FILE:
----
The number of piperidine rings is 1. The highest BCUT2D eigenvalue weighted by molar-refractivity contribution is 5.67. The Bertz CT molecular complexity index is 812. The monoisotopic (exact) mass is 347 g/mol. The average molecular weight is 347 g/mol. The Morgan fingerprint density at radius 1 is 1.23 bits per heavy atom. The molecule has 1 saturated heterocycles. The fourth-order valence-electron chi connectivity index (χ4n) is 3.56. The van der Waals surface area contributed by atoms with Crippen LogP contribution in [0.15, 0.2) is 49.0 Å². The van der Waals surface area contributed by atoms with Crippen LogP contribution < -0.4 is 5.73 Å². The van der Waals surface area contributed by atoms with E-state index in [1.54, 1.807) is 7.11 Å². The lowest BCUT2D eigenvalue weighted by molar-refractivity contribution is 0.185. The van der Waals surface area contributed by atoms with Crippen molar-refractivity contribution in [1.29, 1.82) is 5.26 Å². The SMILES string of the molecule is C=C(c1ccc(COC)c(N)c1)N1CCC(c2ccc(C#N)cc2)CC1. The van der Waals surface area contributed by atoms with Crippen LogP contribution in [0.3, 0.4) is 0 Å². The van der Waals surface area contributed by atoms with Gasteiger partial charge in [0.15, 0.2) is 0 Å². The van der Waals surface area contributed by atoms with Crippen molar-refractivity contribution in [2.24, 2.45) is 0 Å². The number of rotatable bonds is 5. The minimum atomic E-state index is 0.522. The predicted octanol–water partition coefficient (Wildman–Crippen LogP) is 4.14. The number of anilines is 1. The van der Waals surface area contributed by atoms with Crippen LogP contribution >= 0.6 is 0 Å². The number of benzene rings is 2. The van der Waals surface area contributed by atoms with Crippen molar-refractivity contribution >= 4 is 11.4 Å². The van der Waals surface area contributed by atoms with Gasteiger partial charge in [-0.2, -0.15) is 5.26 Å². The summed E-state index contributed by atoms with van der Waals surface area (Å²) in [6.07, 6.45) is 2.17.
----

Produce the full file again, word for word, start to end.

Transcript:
The number of piperidine rings is 1. The highest BCUT2D eigenvalue weighted by molar-refractivity contribution is 5.67. The Bertz CT molecular complexity index is 812. The monoisotopic (exact) mass is 347 g/mol. The average molecular weight is 347 g/mol. The Morgan fingerprint density at radius 1 is 1.23 bits per heavy atom. The molecule has 1 saturated heterocycles. The fourth-order valence-electron chi connectivity index (χ4n) is 3.56. The van der Waals surface area contributed by atoms with Crippen LogP contribution in [0.15, 0.2) is 49.0 Å². The van der Waals surface area contributed by atoms with Crippen LogP contribution < -0.4 is 5.73 Å². The van der Waals surface area contributed by atoms with E-state index in [1.54, 1.807) is 7.11 Å². The lowest BCUT2D eigenvalue weighted by molar-refractivity contribution is 0.185. The van der Waals surface area contributed by atoms with Crippen molar-refractivity contribution in [1.29, 1.82) is 5.26 Å². The SMILES string of the molecule is C=C(c1ccc(COC)c(N)c1)N1CCC(c2ccc(C#N)cc2)CC1. The van der Waals surface area contributed by atoms with Crippen LogP contribution in [0.3, 0.4) is 0 Å². The van der Waals surface area contributed by atoms with Gasteiger partial charge in [0.15, 0.2) is 0 Å². The van der Waals surface area contributed by atoms with Crippen molar-refractivity contribution in [2.24, 2.45) is 0 Å². The number of rotatable bonds is 5. The minimum atomic E-state index is 0.522. The predicted octanol–water partition coefficient (Wildman–Crippen LogP) is 4.14. The number of anilines is 1. The van der Waals surface area contributed by atoms with Crippen LogP contribution >= 0.6 is 0 Å². The number of benzene rings is 2. The van der Waals surface area contributed by atoms with Crippen molar-refractivity contribution >= 4 is 11.4 Å². The van der Waals surface area contributed by atoms with Gasteiger partial charge in [-0.2, -0.15) is 5.26 Å². The summed E-state index contributed by atoms with van der Waals surface area (Å²) in [6.07, 6.45) is 2.17.